Our church has a consistent order of service: music to get people into the sanctuary, a song to start, a prayer, a song set, perhaps a testimony, preaching, maybe the Lord's Supper, then a song set and closing prayer. The band (aka “worship team”) sings and plays, and if the drums are loud or the sound man is easily influenced it gets hard to hear the congregation. The focus is pretty much entirely on the stage. There's no “invitation” as such beyond a suggestion that people visit either the Welcome Banner or the Prayer Banner areas (the latter is a very good feature—people stand ready to pray with anybody needing prayer).
You may think my description is less than enthusiastic. I've been in much worse services. And better.
Baptists point out that all Christians are part of the “royal priesthood.” The ordinary Christian enjoys the right and responsibility of direct communion with God, with no intermediary. If we take this seriously, it further means that the Christian can be an intermediary for the non-believers, able to intercede on their behalf.
So imagine a congregation of priests. If you want to lead them in worship, do you sing at them and talk at them and keep them passive, or do you involve them?
I don't have a clear picture yet, or clear answers, but it would seem a hugely wasted opportunity if you did not invite those priests to pray together, to recite scripture together, to call on God together, to sing together, to pronounce blessings together.
Praying together can be silent, or assenting to the prayer of a leader, or praying out loud together. Having someone from the congregation pray seems fitting also. As it is we generally only allow the assent to the leader's prayer. There's no accommodation for silent prayer at all, unfortunately.
Singing together with a focus on the congregation is almost the opposite of the almost passive audience we get with the stage band and powerpoint slides. I suspect that only a small fraction of the congregation know how to read music anymore. I've been in a few churches where the speaker amplifier was mistaken for the power of God—and the louder the better.
I've never found any convincing reasons why the Lord's Supper should not be offered each service, although that's not strictly part of the theme here.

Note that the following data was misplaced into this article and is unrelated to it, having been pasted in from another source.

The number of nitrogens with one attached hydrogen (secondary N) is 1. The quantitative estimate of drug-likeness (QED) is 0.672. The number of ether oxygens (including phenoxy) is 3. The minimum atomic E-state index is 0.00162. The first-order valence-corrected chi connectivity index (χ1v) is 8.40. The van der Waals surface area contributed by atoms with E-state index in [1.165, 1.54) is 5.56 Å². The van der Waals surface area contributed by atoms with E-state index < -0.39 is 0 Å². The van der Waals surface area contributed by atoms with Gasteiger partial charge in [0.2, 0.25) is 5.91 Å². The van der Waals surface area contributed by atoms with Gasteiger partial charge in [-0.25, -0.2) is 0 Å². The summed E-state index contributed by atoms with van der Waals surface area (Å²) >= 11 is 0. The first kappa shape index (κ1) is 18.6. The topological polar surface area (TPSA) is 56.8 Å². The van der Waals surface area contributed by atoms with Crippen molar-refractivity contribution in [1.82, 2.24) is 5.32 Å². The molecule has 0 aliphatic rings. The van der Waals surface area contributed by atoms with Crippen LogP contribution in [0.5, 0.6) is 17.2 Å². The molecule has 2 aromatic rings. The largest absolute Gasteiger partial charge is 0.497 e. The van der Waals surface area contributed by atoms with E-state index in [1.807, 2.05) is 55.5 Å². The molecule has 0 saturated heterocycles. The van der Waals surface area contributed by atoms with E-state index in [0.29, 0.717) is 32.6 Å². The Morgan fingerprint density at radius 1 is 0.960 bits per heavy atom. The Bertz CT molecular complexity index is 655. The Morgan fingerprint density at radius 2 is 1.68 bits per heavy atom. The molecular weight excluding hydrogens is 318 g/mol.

Even Pentecostal services have an order, and it seems better to recognize that a worship service is going to have an order and try to make it as fitting s possible.
Announcements and such non-worship activities should be outside the boundaries of the order of service. It has been a wise tradition to open the service proper with an invocation remembering Jesus' promise of his presence, and to close it with a prayer and a blessing. Within those boundaries everything should be ordered to praise and edification and the practice of the presence of God. Were it my choice I'd forbid applause on the grounds that this time should be focused on God alone.
I'm reluctant to try to specify a particular order, but the general shape should involve communal prayer, communal scripture, silent prayer, singing, blessing, preaching, and the Lord's Supper. There's a dramatic logic to some of the traditional orders of service, which might be usefully revisited, though some of them are extremely leader-centric.
It's been implicit—let me make it explicit. The worship service is not principally for evangelism, but for worship. Imagine that I am a “seeker.” If I go to a Buddhist service I want to see what Buddhists do, not sit through a lecture explaining that I ought to be one myself. I can figure that part out after I find out what they do.
I'm still thinking about this topic. I think there's room for lots of flexibility, and in a small church even room for unexpected changes. But if a core principle is that the congregation is active, then you can't keep assigning them the rather passive role our church generally does.